Prolonged immobilization of ankle sprains is a common treatment error.1,2 Functional stress stimulates the incorporation of stronger replacement collagen.1 Functional rehabilitation begins on the day of injury and continues until pain-free gait and activity are attained. The four components of rehabilitation are range-of-motion rehabilitation, progressive muscle-strengthening exercises, proprioceptive training and activity-specific training.

Ankle joint stability is a prerequisite to the institution of functional rehabilitation. Because grades I and II ankle sprains are considered stable, functional rehabilitation can begin immediately.

Range of Motion
Range of motion must be regained as soon as possible. Regardless of weight-bearing capacity, Achilles tendon stretching should be instituted within 48 to 72 hours after the ankle injury because of the tendency of tissues to contract following trauma. Mobility can also be increased initially through simple exercises as “ankle alphabets”.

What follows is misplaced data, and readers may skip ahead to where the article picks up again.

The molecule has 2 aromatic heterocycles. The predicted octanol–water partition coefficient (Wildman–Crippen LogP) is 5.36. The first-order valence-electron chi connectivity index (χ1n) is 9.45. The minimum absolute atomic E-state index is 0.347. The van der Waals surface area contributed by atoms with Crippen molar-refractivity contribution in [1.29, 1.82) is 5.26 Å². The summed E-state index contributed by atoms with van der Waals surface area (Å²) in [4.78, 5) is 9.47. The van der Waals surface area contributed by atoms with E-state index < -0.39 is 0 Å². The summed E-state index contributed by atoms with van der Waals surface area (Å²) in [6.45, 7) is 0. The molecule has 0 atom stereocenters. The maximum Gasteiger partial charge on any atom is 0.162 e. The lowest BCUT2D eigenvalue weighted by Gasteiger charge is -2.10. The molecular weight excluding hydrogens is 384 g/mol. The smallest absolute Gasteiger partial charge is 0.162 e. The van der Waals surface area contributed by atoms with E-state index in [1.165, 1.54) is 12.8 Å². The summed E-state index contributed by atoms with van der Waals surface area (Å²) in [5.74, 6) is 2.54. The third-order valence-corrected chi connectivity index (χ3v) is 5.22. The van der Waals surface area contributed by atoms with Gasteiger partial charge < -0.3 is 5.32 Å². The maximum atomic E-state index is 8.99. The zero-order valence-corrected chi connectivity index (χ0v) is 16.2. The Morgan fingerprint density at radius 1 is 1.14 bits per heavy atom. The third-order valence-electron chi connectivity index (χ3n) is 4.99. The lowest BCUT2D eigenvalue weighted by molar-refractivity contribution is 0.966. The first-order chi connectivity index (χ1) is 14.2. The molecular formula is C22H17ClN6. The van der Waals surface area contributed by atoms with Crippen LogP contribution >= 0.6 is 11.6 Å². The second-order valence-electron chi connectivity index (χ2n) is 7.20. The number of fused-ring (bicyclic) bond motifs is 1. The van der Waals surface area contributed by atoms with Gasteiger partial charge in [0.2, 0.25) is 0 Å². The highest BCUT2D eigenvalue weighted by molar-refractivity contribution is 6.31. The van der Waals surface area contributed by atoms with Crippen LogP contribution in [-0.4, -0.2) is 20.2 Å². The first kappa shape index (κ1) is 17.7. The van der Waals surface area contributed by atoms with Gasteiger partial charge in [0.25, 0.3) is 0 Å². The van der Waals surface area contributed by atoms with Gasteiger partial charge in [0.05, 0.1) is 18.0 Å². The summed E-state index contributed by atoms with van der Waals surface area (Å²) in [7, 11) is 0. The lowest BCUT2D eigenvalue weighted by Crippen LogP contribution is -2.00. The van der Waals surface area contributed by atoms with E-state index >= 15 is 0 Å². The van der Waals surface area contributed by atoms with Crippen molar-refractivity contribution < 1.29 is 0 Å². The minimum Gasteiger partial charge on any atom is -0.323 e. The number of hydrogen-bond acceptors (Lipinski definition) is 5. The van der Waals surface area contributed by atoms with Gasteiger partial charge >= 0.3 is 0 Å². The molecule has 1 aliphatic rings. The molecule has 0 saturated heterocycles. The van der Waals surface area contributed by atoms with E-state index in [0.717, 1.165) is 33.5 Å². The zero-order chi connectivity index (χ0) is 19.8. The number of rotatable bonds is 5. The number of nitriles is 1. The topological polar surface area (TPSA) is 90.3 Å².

Muscle-Strengthening Exercises
As long as ankle mobility and pain allow, the patient is ready to progress to the strengthening phase of rehabilitation. Strengthening of weakened muscles is essential to rapid recovery and important in preventing reinjury.3
We typically start the strengthening phase with use of theraband (resistive bands) to strengthen the ankle in three directions. We employ the high repetition/low resistance philosophy to build “tissue toughness”, as described in the August 2002 topic of the month. Single leg or double leg heel raises are also incorporated, as tolerated, to build calf strength and coordination.

Proprioceptive Training